restricted access In the Wings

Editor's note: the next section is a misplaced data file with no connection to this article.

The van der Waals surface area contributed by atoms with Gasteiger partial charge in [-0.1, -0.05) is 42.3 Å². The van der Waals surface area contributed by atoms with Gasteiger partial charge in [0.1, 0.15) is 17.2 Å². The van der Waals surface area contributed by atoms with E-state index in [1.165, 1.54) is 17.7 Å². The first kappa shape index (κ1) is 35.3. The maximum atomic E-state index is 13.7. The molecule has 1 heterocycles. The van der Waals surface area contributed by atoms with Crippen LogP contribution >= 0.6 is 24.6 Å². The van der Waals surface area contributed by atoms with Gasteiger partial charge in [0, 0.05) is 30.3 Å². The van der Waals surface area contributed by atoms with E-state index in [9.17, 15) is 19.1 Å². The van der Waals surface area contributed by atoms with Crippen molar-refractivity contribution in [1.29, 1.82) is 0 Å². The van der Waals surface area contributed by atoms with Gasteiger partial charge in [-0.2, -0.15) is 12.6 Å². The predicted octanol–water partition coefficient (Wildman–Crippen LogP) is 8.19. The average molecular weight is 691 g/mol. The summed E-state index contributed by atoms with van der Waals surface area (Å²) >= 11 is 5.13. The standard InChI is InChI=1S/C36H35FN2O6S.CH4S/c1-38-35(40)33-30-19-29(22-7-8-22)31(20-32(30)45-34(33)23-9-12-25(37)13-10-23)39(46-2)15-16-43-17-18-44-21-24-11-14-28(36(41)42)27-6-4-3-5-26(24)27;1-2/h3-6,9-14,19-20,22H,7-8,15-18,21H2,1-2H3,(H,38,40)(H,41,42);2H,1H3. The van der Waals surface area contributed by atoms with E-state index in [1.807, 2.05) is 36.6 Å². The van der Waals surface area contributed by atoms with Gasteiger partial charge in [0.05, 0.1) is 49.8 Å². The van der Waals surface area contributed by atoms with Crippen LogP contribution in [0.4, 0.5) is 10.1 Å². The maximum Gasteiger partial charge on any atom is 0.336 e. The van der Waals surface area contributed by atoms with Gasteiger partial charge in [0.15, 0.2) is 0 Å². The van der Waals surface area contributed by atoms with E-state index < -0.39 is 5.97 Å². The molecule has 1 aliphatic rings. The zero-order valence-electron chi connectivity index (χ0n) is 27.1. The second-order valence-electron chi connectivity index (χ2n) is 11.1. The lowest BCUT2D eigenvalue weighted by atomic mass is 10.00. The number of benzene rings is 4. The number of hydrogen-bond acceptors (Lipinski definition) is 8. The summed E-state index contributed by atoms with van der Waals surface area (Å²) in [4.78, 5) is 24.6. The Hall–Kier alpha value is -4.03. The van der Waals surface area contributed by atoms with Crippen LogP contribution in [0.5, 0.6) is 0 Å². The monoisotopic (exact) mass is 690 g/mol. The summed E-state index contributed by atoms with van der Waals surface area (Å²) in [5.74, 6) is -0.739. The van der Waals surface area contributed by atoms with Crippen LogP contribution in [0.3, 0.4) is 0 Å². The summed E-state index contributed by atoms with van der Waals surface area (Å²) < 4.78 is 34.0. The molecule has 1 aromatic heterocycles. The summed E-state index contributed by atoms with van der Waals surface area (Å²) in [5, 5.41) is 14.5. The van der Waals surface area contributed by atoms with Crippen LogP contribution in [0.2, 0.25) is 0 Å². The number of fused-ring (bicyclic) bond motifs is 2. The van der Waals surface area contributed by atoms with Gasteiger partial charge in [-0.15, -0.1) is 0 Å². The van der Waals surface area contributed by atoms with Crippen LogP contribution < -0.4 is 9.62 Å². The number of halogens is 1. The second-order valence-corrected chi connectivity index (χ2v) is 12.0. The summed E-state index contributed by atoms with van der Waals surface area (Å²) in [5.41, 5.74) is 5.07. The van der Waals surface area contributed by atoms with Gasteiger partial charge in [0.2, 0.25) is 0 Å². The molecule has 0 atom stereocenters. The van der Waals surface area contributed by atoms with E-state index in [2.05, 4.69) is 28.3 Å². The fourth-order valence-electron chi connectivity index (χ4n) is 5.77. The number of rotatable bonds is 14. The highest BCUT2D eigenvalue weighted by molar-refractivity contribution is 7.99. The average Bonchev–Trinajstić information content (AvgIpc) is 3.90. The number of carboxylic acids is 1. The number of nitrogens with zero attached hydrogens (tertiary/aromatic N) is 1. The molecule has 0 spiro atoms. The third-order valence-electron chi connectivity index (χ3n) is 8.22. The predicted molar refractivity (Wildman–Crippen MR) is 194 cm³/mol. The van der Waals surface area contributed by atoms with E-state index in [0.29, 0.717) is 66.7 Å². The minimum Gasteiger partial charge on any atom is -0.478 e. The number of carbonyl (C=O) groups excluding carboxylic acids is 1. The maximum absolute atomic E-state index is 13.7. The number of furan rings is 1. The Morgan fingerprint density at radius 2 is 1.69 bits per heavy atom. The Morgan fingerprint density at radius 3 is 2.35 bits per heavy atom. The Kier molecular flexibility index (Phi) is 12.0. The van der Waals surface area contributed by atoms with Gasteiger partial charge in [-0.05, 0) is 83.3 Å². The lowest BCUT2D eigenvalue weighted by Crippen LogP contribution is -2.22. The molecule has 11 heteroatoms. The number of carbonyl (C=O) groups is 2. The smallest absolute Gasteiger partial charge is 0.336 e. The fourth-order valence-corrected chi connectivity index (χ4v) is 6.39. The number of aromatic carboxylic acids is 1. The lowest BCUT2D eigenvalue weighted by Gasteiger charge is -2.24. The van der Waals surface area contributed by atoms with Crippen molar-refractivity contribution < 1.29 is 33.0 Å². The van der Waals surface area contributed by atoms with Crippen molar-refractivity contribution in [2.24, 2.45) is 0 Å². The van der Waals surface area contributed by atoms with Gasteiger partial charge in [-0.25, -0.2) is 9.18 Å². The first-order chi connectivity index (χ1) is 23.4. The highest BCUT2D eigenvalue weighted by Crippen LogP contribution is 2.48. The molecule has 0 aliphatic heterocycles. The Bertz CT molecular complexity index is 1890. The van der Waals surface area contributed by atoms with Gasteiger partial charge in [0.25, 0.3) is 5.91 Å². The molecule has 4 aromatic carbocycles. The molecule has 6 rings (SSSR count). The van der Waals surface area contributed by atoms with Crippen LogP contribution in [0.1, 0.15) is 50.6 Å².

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238 ★★★★★★★★★★ ✩✩✩✩✩✩✩✩✩✩ In the Wings MURRAY POMERANCE In the last days of 1919, the star of “Fatty” Arbuckle was most spectacularly on the ascendant, and his legion fans were hardly in a position to suspect that before another two years were out his fame would collapse almost overnight in the harsh glare of the Rappé scandal. A somewhat similar fate befell Errol Flynn in the 1950s, the early (and as yet unreconstructed ) career of Rob Lowe late in the 1980s, the burgeoning career of Winona Ryder in 2001 (thanks to a brief shoplifting spree at Saks Wilshire Blvd.), and dozens of other stars whose light went off with great—and utterly unpredictable—abruptness. The case of stars dying young—Carole Lombard, Bobby Driscoll, Tommy Rettig, Brandon De Wilde, River Phoenix, Heath Ledger—also gives pause to any who would try to predict how movie careers will soar, hit their apogee, and gracefully decline into a culturally approved sunset. Thus, as at the end of the 2000s one tries to look forward to what is beyond, only speculation, bald and flagrant as it is, will do. There seems no reason for believing that the most well-established box office draws will not, for at least the next decade—since they are none of them yet in late middle age—continue unobstructed to seduce audiences around the world. Johnny Depp, whose publicity agents have made something of a fetish the listing in advance of his future plans, was slated after the release of Michael Mann’s Public Enemies (2009), his last film of the decade, for considerably more than a dozen projects at one point—although at this writing, late in 2010, and with his twerpy Mad Hatter (for Tim Burton ) and beleaguered American tourist (in the film of that name, with Angelina Jolie) in release, there are only five films in his foreseeable future. One of these, of course, is the fourth Pirates of the Caribbean venture, which will pay him enough money to retire on and at the same time titillate the hunger of Depp fans everywhere. George Clooney will open a film in 2011 and is writing and directing a project with Evan Rachel Wood and Ryan Gosling set for 2012. Not yet fifty when the decade came to a close, and still considered by hordes either the most beautiful male figure on Earth or in close contention for the status with Depp, he has begun buying into his films and gives off all the signs of the actor sliding behind the camera. Meryl Streep, a little older, is rumored to be lined up for various roles, but she has a monumental career behind her and little need to satisfy external expectations with continued performance—yet part of her star quality has been an apparent hunger for bizarre and challenging roles, a hunger that if perhaps not yet sated may soon be after she incarnates Margaret Thatcher. The aging, but still monarchical, Jack Nicholson has a James L. Brooks comedy ready for release, and is working on another project with the equally mercurial Philip Seymour Hoffman. Nicole Kidman has numerous projects on the way, all in the popular vein (by contrast with her stunningly offbeat 2000s work in such films as Birth [2004], The Interpreter [2005], or Fur [2006]). The indomitable Nicolas Cage is filming a sequel to Ghost Rider (2007) and has completed filming Drive Angry 3D (the tagline for which, “All Hell Breaks Loose,” may set a record for banality). Tom Cruise will return in, among other things, another Mission Impossible adventure, this one written by J. J. Abrams, who will bring along a young and addictable fandom. There can be little doubt, too, that we will see other stardoms grow onscreen: Zac Efron, Dakota Fanning, Michael Cera, Jesse Eisenberg, Carey Mulligan, and Andrew Garfield, among a long list of distinct possibilities. All of the above films will most likely net between twenty and sixty million dollars on their opening weekends, and proceed to earn back their investments in DVD and Internet releases later (but not much later) on. As film budgets have soared, and the number of films released per week has risen, there is a very tiny window for active marketing in which any title has some chance to make a dent in the (increasingly) astronomical production budget that subtended it. Diversification of distribution platforms has thus been the most important single change in Hollywood cinema since 2000. A film that is suitably...


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